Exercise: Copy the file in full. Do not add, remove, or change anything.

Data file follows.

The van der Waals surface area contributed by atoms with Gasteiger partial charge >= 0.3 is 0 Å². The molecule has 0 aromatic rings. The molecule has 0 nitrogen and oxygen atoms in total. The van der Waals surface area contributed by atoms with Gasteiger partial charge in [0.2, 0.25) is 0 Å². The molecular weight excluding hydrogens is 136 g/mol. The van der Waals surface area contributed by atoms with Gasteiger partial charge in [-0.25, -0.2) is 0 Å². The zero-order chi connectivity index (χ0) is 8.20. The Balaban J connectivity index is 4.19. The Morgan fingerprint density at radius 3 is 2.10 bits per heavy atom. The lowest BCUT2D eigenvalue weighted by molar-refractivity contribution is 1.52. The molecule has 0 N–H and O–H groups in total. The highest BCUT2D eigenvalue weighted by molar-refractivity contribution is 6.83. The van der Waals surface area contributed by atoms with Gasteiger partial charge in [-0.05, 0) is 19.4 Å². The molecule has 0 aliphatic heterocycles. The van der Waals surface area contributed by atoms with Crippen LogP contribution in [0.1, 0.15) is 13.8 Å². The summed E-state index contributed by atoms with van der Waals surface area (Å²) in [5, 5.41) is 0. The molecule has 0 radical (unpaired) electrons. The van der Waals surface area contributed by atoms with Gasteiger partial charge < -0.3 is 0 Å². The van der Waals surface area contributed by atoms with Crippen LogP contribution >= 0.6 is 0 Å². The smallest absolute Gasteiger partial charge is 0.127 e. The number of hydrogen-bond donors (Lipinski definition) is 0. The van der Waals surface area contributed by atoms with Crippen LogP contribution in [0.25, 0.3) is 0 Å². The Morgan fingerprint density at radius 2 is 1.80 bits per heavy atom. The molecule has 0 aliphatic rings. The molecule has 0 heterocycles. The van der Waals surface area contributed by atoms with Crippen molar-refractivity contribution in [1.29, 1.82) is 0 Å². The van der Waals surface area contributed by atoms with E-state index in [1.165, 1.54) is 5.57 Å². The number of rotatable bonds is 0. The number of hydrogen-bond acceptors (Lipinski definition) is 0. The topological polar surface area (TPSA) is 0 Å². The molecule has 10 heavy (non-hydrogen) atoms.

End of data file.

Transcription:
The van der Waals surface area contributed by atoms with Gasteiger partial charge >= 0.3 is 0 Å². The molecule has 0 aromatic rings. The molecule has 0 nitrogen and oxygen atoms in total. The van der Waals surface area contributed by atoms with Gasteiger partial charge in [0.2, 0.25) is 0 Å². The molecular weight excluding hydrogens is 136 g/mol. The van der Waals surface area contributed by atoms with Gasteiger partial charge in [-0.25, -0.2) is 0 Å². The zero-order chi connectivity index (χ0) is 8.20. The Balaban J connectivity index is 4.19. The Morgan fingerprint density at radius 3 is 2.10 bits per heavy atom. The lowest BCUT2D eigenvalue weighted by molar-refractivity contribution is 1.52. The molecule has 0 N–H and O–H groups in total. The highest BCUT2D eigenvalue weighted by molar-refractivity contribution is 6.83. The van der Waals surface area contributed by atoms with Gasteiger partial charge in [-0.05, 0) is 19.4 Å². The molecule has 0 aliphatic heterocycles. The van der Waals surface area contributed by atoms with Crippen LogP contribution in [0.1, 0.15) is 13.8 Å². The summed E-state index contributed by atoms with van der Waals surface area (Å²) in [5, 5.41) is 0. The molecule has 0 radical (unpaired) electrons. The van der Waals surface area contributed by atoms with Gasteiger partial charge < -0.3 is 0 Å². The van der Waals surface area contributed by atoms with Crippen LogP contribution >= 0.6 is 0 Å². The smallest absolute Gasteiger partial charge is 0.127 e. The number of hydrogen-bond donors (Lipinski definition) is 0. The van der Waals surface area contributed by atoms with Crippen LogP contribution in [0.25, 0.3) is 0 Å². The Morgan fingerprint density at radius 2 is 1.80 bits per heavy atom. The molecule has 0 aliphatic rings. The molecule has 0 heterocycles. The van der Waals surface area contributed by atoms with Crippen molar-refractivity contribution in [1.29, 1.82) is 0 Å². The van der Waals surface area contributed by atoms with E-state index in [1.165, 1.54) is 5.57 Å². The number of rotatable bonds is 0. The number of hydrogen-bond acceptors (Lipinski definition) is 0. The topological polar surface area (TPSA) is 0 Å². The molecule has 10 heavy (non-hydrogen) atoms.